A course on Group Facilitation: Working with autonomy and homonomy.
With Dot Clark, Colin Lago and John Wilson.
Location: 38 Bates Street, Sheffield.
Duration: This course will be held over 10 study days, (5 modules of 2 days each) and successful completion will lead to the award of a Temenos Certificate in Group Facilitation.
Overall Cost: £1480.00
20% deposit of £296.00 is required to secure your place on the course.
Please use the button below to pay your deposit
Introduction: What are our personal questions concerning group facilitation? Through an experiential discursive process we hope to co- create a learning environment in which we can mobilise all our questions as a methodology for pursuing our knowledge about the facilitation of group process. Following the first three modules of two days, we have scheduled a slightly longer gap of about two and a half months and in that time we hope that colleagues will be able to create or engage in the facilitation of a group process, thus providing more hands-on direct experience, and perhaps even more personal questions to address in the remaining two modules. A piece of writing will also be required for those wishing to be considered for the Certificate in Group Facilitation. There will also be a Continuing Professional Development Certificate of Attendance available for participants who do not wish to complete the writing.
Background Context: Dot, Colin and John have each worked as counsellors / psychotherapists for many years. Their early professional training and subsequent work was and continues to be significantly influenced by the theoretical and therapeutic practice developed originally by Carl Rogers and colleagues, now popularly known as the Person-centred Approach. Contrary to some commonly held assumptions and myths about the approach that it has focussed only upon individual development, i.e. the development of autonomy, these three colleagues are committed to supporting and developing an appreciation of the homonymous aspects (our relations with others) included in Rogers’ original hypotheses detailed in his 1959 paper.
We recognise, of course, the long tradition of working with and through group process within the Approach, from the training of counsellors through to conducting large group experiences. However, this ‘working tradition’ has not resulted in any significant expansion of literature and theory development that we see has occurred within the counselling / psychotherapy field. For example, the recent section on Person-centred Therapies published in the Oxford Universities Bibliographies(2017) (online researcher resource) notes that, with reference to the book by Lago and MacMillan; “Surprisingly, this is the first and only book published on Person-centred Group work (since Rogers, 1970) that we know of and provides an edited collection of chapters from authors in several countries reflecting on examples of: small and large group work programs, efficacy of Person-Centred group therapy, diversity issues, and group work in professional counselor training”.
Nevertheless, there have been important articles and chapters published over many years by different practitioners around the world. Of particular note we consider that the various chapters written on small and large groups contained in John K. Wood’s seminal book (2008) are worthy of note. He notes, amongst other things, that: the effect of group causes change in thinking processes; that exceptional states of consciousness can emerge within groups; and how important it is to understand groups as their own phenomenon (groups are not merely Person-centred therapy with additional people present!).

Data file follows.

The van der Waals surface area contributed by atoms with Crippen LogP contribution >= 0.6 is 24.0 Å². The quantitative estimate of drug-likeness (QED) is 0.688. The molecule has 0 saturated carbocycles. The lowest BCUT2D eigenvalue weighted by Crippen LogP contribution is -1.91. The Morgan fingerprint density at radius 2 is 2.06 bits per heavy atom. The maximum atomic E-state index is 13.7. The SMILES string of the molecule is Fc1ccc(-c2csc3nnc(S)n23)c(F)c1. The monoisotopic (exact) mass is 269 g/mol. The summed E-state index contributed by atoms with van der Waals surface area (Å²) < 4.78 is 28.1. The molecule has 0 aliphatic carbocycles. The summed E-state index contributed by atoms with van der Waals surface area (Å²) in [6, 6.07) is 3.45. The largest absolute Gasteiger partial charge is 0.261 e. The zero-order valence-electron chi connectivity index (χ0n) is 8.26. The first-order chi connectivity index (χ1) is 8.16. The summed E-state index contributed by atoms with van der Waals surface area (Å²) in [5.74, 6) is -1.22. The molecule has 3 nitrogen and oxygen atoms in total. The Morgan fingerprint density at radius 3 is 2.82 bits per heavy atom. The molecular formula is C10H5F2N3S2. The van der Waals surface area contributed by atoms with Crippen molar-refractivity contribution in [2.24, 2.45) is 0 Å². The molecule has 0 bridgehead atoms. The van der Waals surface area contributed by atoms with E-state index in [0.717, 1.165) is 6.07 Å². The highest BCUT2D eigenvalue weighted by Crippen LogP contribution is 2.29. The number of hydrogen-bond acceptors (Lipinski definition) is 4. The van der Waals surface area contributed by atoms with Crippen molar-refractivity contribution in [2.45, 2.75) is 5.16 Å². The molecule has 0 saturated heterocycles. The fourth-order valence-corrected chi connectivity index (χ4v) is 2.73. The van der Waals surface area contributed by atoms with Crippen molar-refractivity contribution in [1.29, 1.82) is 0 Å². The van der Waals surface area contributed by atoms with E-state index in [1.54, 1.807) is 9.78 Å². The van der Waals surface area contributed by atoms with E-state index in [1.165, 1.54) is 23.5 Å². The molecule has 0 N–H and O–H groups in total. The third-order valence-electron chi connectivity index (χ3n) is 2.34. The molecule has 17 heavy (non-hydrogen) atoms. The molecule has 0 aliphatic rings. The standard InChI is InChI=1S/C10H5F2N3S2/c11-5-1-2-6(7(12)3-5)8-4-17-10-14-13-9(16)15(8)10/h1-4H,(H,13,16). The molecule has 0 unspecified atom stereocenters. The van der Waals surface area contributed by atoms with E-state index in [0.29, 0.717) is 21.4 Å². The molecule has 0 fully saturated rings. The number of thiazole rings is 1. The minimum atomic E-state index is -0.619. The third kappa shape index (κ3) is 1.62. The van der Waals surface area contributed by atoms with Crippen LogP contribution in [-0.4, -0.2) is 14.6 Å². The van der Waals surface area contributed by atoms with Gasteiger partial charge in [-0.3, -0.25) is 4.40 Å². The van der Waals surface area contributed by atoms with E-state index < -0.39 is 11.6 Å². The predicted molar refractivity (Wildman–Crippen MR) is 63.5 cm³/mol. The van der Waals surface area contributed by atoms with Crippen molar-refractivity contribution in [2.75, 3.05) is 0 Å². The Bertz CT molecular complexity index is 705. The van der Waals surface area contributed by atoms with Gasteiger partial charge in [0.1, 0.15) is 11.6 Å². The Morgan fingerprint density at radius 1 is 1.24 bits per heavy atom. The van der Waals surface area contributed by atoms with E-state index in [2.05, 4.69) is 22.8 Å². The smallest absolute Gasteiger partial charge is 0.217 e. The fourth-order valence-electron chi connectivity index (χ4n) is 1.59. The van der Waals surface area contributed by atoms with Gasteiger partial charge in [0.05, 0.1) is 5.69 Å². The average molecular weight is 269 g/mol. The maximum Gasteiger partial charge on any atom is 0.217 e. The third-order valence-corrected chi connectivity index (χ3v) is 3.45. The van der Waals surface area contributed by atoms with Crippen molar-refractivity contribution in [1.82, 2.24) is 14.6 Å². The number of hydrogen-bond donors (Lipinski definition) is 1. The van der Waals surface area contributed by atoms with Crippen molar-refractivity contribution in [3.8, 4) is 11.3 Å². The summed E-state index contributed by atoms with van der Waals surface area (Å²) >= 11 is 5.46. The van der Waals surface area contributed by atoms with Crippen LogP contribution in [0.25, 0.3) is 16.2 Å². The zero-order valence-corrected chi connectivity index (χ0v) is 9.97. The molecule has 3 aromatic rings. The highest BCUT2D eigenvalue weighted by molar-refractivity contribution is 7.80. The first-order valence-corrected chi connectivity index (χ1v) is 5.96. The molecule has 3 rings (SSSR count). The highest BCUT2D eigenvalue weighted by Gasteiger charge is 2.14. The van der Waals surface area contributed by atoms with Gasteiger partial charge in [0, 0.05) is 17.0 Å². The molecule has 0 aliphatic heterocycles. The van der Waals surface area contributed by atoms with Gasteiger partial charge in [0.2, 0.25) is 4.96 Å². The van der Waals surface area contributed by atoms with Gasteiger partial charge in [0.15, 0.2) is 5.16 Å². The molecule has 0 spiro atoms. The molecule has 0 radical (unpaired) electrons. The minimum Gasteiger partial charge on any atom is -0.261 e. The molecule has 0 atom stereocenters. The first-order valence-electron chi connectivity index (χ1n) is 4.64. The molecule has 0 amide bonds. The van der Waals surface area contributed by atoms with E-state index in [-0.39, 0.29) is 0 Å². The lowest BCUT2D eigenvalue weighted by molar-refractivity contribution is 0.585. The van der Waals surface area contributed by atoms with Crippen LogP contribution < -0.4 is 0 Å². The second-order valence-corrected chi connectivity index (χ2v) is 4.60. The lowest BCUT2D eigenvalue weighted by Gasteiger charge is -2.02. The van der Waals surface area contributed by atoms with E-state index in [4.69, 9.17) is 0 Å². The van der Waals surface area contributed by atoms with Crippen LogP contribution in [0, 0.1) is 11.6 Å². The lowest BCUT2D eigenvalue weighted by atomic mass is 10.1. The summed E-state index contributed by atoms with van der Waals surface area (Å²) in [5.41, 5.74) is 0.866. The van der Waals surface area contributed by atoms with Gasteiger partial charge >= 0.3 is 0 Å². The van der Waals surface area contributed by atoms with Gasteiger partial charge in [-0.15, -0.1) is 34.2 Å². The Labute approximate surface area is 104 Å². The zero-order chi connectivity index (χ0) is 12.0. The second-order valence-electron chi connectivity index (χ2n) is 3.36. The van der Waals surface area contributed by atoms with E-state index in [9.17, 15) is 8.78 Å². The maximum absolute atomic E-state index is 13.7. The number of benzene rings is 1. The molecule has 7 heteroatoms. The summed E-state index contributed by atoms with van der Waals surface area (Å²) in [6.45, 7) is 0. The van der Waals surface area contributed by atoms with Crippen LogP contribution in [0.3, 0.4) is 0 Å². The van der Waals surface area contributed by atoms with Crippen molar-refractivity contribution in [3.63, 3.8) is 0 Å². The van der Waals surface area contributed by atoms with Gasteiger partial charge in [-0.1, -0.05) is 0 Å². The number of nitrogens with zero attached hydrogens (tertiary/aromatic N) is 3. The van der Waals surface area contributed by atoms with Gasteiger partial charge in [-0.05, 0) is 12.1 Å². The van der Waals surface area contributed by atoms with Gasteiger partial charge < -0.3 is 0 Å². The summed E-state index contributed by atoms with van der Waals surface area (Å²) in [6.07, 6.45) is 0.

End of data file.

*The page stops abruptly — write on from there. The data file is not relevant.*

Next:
Towards the end of his life Carl delivered a challenging address to the annual convention of the American Psychology Association, (Rogers, 1973). In that address, amongst other things, he asked the question: as therapists, dare we come out of our interviewing room and work in other arenas within society? Lago (2015) re-addressed these challenging questions for the contemporary era and more specifically to this subject, he explored the radical need for us to work more with groups, large and small, within community settings. (Lago 1994)
However, we are aware that there is a common assumption or myth that seems to be held within the profession that training as a counsellor / psychotherapist, by implication, equips and qualifies you to become a group worker. Whilst not wishing to denigrate the very valuable experiences gained both within professional training and perhaps later group work practice, we hope to offer participants, through this course, an opportunity to experience, explore, review and enhance their skills, knowledge and confidence in their group work practices.
Lago, C. (1994) “The Need for Connectedness: Therapy for a Masturbatory Society”. Counselling, Rugby May.
Lago, C. & MacMillan, M. (1996.) Experiences in relatedness. Group work and the person-centered approach. PCCS Books. Ross-on-Wye.
Lago, C. (2015) New challenges to the Helping Professions forty years after Carl Rogers. Self and Society. Vol. 41, No. 2, Winter. Pp25-32.
Lago, C., Behr, M., Charura, D., Murphy, D. & Stumm, G. (2017) Person Centred Therapies. In Oxford Universities Bibliographies. New York. (Available online only- a resource for researchers in the psychological therapies.)
Rogers, C. R. (1959) A theory of therapy, personality and interpersonal relationsips as developed in the Client-Centered framework. In: S. Koch, (Ed.) Psychology: A study of a science. Study 1. Volume 3. Formulations of the person and the social context. McGraw-Hill. Pp. 184-256.
Rogers, C.R. (1970) Carl Rogers on Encounter Groups. New York: Harper and Row.
Rogers, C. (1973) Some New Challenges. American Psychologist. May. Pp 379-387.
Wood, J. K. (2008) Carl Rogers’ Person-Centered Approach: Towards an understanding of its implications. Ross-on-Wye: PCCS Books.